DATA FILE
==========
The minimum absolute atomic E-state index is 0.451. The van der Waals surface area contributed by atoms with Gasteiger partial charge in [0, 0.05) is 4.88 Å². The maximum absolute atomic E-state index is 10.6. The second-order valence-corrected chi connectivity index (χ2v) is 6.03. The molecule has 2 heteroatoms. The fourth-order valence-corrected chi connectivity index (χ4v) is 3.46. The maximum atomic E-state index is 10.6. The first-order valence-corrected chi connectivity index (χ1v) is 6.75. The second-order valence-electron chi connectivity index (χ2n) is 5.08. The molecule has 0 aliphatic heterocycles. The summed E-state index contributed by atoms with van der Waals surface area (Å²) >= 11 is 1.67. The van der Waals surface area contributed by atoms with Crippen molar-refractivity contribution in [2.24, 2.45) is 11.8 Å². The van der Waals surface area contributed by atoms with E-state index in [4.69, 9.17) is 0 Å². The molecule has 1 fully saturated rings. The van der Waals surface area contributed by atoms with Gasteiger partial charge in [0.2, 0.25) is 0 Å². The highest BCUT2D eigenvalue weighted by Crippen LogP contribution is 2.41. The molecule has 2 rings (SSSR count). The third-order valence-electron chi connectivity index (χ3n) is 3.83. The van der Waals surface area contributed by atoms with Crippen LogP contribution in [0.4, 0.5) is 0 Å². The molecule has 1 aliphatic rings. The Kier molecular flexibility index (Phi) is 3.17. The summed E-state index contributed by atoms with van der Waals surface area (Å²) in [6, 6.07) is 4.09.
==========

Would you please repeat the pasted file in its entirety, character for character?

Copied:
The minimum absolute atomic E-state index is 0.451. The van der Waals surface area contributed by atoms with Gasteiger partial charge in [0, 0.05) is 4.88 Å². The maximum absolute atomic E-state index is 10.6. The second-order valence-corrected chi connectivity index (χ2v) is 6.03. The molecule has 2 heteroatoms. The fourth-order valence-corrected chi connectivity index (χ4v) is 3.46. The maximum atomic E-state index is 10.6. The first-order valence-corrected chi connectivity index (χ1v) is 6.75. The second-order valence-electron chi connectivity index (χ2n) is 5.08. The molecule has 0 aliphatic heterocycles. The summed E-state index contributed by atoms with van der Waals surface area (Å²) >= 11 is 1.67. The van der Waals surface area contributed by atoms with Crippen molar-refractivity contribution in [2.24, 2.45) is 11.8 Å². The van der Waals surface area contributed by atoms with E-state index in [4.69, 9.17) is 0 Å². The molecule has 1 fully saturated rings. The van der Waals surface area contributed by atoms with Gasteiger partial charge in [0.2, 0.25) is 0 Å². The highest BCUT2D eigenvalue weighted by Crippen LogP contribution is 2.41. The molecule has 2 rings (SSSR count). The third-order valence-electron chi connectivity index (χ3n) is 3.83. The van der Waals surface area contributed by atoms with Crippen LogP contribution in [0.4, 0.5) is 0 Å². The molecule has 1 aliphatic rings. The Kier molecular flexibility index (Phi) is 3.17. The summed E-state index contributed by atoms with van der Waals surface area (Å²) in [6, 6.07) is 4.09.